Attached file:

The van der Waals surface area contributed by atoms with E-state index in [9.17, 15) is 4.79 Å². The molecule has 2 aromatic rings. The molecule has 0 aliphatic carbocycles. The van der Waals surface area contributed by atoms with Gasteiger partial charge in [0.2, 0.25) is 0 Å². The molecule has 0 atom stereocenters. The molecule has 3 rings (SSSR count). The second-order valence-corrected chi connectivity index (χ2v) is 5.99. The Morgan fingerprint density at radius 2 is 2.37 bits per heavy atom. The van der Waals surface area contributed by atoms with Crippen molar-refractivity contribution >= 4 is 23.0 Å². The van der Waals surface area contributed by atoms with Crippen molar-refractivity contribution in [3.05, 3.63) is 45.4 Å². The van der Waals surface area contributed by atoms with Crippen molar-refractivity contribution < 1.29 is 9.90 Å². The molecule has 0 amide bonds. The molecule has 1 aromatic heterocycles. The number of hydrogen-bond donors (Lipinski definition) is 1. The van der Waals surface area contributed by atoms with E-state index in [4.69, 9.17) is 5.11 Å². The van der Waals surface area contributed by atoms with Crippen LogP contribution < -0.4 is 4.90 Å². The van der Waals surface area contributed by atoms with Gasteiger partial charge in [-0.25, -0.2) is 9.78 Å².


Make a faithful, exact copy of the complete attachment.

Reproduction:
The van der Waals surface area contributed by atoms with E-state index in [9.17, 15) is 4.79 Å². The molecule has 2 aromatic rings. The molecule has 0 aliphatic carbocycles. The van der Waals surface area contributed by atoms with Gasteiger partial charge in [0.2, 0.25) is 0 Å². The molecule has 0 atom stereocenters. The molecule has 3 rings (SSSR count). The second-order valence-corrected chi connectivity index (χ2v) is 5.99. The Morgan fingerprint density at radius 2 is 2.37 bits per heavy atom. The van der Waals surface area contributed by atoms with Crippen molar-refractivity contribution >= 4 is 23.0 Å². The van der Waals surface area contributed by atoms with Crippen molar-refractivity contribution in [3.05, 3.63) is 45.4 Å². The van der Waals surface area contributed by atoms with Crippen molar-refractivity contribution < 1.29 is 9.90 Å². The molecule has 0 amide bonds. The molecule has 1 aromatic heterocycles. The number of hydrogen-bond donors (Lipinski definition) is 1. The van der Waals surface area contributed by atoms with E-state index in [4.69, 9.17) is 5.11 Å². The van der Waals surface area contributed by atoms with Crippen LogP contribution < -0.4 is 4.90 Å². The van der Waals surface area contributed by atoms with Gasteiger partial charge in [-0.25, -0.2) is 9.78 Å².